Verena is convinced that Zaha Hadid placed a real eye-catcher on the Bergisel hill when she redesigned the ski jump there in 2002. The snake-like architecture has led to it being nicknamed the “cobra” and “snake’s head”. At the same time, it is a symbol of Innsbruck as a city of sports: ski jumping competitions have been held up on the Bergisel since 1927, while the famous Four Hills Tournament has been held there for decades and the Olympic flame has been lit there three times. In summer, when the weather is good, bold “show jumpers” demonstrate their skills to viewers each day. “The view from the top is notorious, as jumpers look directly onto a cemetery from up there” she explains. If you have more time, she recommends a visit to the Tirol Panorama nearby, where you can see the giant circular painting illustrating the famous battles of the Tyrolean struggle for freedom in 1809. Verena also suggests a trip to the transparent viewing platform known as the “Drachenfelsen” on the Bergisel circular hiking trail, which in good weather offers fantastic views of the idyllic Sill Gorge.

4. The Court Church: a final resting place?

From the outside, the Court Church appears plain and simple – but that is what prompts Verena’s enthusiasm for the interior: “The Court Church is full of treasures and monuments”, she says, mentioning the Ebert organ, a rare Renaissance instrument that can still be played. The most valuable historical artwork there, however, is the funerary monument of Emperor Maximilian I, which consists of an ornate tomb guarded by 28 larger-than-life bronze figures. The city guide explains: “The creation of the tomb, by the best artists of the time, took an incredible 82 years and is a masterpiece of the High Renaissance”. Yet it lies famously empty as – in accordance with the Emperor’s last wish, expressed on his deathbed – he was buried in his native city of Wiener Neustadt. “It is an absurd situation”, believes Verena. On the other hand, a number of famous Tyrolean freedom fighters, including Andreas Hofer, as well as representatives of the nobility, such as Archduke Ferdinand II and his bourgeois wife Philippine Welser, have found a final resting place in the Court Church. Not to be missed is the multimedia show that can be seen in the rooms belonging to the cloister. A frequent visitor, she says: “You effectively travel back to the time of Maximilian and you’re thus perfectly prepared for the visit to the church”.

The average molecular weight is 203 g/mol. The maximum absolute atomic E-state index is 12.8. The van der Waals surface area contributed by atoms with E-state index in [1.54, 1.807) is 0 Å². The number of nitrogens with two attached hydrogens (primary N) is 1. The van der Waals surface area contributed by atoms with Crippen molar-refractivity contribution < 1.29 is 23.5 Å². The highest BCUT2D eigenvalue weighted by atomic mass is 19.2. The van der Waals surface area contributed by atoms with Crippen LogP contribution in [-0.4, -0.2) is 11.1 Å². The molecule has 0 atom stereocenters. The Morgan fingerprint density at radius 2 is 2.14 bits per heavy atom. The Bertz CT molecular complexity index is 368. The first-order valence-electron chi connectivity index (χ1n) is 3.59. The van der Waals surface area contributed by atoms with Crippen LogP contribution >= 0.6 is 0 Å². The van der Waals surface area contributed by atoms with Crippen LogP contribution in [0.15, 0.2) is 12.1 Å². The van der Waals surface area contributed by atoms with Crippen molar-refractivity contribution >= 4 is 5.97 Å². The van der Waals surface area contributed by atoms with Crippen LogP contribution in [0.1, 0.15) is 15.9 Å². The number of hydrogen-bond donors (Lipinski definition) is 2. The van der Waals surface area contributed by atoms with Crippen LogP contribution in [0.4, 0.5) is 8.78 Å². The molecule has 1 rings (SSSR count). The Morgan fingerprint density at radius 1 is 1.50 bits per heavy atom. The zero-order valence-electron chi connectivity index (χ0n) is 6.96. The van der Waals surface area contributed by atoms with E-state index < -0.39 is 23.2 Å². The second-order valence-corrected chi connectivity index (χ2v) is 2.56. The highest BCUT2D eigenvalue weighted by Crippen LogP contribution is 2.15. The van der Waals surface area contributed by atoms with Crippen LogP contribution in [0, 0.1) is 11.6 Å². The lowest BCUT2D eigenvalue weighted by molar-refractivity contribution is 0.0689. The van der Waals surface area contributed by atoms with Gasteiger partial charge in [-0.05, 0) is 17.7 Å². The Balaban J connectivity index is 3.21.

5. Ambras Castle: a fairytale castle containing historic artistic rarities

Archduke Ferdinand II had an entire palace built for his wife Philippine Welser. “Philippine is still remembered on account of her bath, a kitchen herb garden that she planted and her cookbook”, Verena explains. As Ferdinand was a passionate collector, the palace contains extensive armouries, cabinets of artworks and curiosities. Its collections are regarded as the oldest museum in the area known as Mitteleuropa, and contain all kinds of rarities: as a connoisseur, Verena for example points out a portrait of “Dracula” or the “Tödlein”, an extremely delicately carved wooden skeleton in an unusual pose. Another must-see is the “Spanish Hall” with its richly coloured paintings and impressive wooden ceiling, which for Verena is the highlight of the castle. She also recommends a walk round the castle gardens before or after visiting the castle: “The peacocks – some of them white – that are free to roam around are simply part of the Ambras Castle experience”.

Source: austria.info